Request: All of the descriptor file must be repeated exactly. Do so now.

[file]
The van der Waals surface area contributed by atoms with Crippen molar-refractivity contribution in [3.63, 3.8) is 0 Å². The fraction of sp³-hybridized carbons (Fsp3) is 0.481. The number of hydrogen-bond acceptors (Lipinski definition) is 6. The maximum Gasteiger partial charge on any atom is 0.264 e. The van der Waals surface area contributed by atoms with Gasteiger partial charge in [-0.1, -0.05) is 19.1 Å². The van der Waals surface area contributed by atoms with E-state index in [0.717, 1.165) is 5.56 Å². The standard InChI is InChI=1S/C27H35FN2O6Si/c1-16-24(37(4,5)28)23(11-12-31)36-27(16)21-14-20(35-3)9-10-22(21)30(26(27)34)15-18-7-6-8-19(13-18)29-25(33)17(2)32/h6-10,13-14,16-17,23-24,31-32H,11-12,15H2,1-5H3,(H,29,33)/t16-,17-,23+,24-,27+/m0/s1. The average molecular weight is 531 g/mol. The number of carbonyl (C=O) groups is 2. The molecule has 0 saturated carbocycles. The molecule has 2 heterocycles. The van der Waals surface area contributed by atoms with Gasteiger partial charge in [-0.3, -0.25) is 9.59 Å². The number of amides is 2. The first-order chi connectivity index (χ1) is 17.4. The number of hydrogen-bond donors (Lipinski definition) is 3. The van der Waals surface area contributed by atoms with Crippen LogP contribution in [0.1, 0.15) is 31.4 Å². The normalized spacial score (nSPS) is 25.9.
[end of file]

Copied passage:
The van der Waals surface area contributed by atoms with Crippen molar-refractivity contribution in [3.63, 3.8) is 0 Å². The fraction of sp³-hybridized carbons (Fsp3) is 0.481. The number of hydrogen-bond acceptors (Lipinski definition) is 6. The maximum Gasteiger partial charge on any atom is 0.264 e. The van der Waals surface area contributed by atoms with Gasteiger partial charge in [-0.1, -0.05) is 19.1 Å². The van der Waals surface area contributed by atoms with E-state index in [0.717, 1.165) is 5.56 Å². The standard InChI is InChI=1S/C27H35FN2O6Si/c1-16-24(37(4,5)28)23(11-12-31)36-27(16)21-14-20(35-3)9-10-22(21)30(26(27)34)15-18-7-6-8-19(13-18)29-25(33)17(2)32/h6-10,13-14,16-17,23-24,31-32H,11-12,15H2,1-5H3,(H,29,33)/t16-,17-,23+,24-,27+/m0/s1. The average molecular weight is 531 g/mol. The number of carbonyl (C=O) groups is 2. The molecule has 0 saturated carbocycles. The molecule has 2 heterocycles. The van der Waals surface area contributed by atoms with Gasteiger partial charge in [-0.3, -0.25) is 9.59 Å². The number of amides is 2. The first-order chi connectivity index (χ1) is 17.4. The number of hydrogen-bond donors (Lipinski definition) is 3. The van der Waals surface area contributed by atoms with Crippen LogP contribution in [0.1, 0.15) is 31.4 Å². The normalized spacial score (nSPS) is 25.9.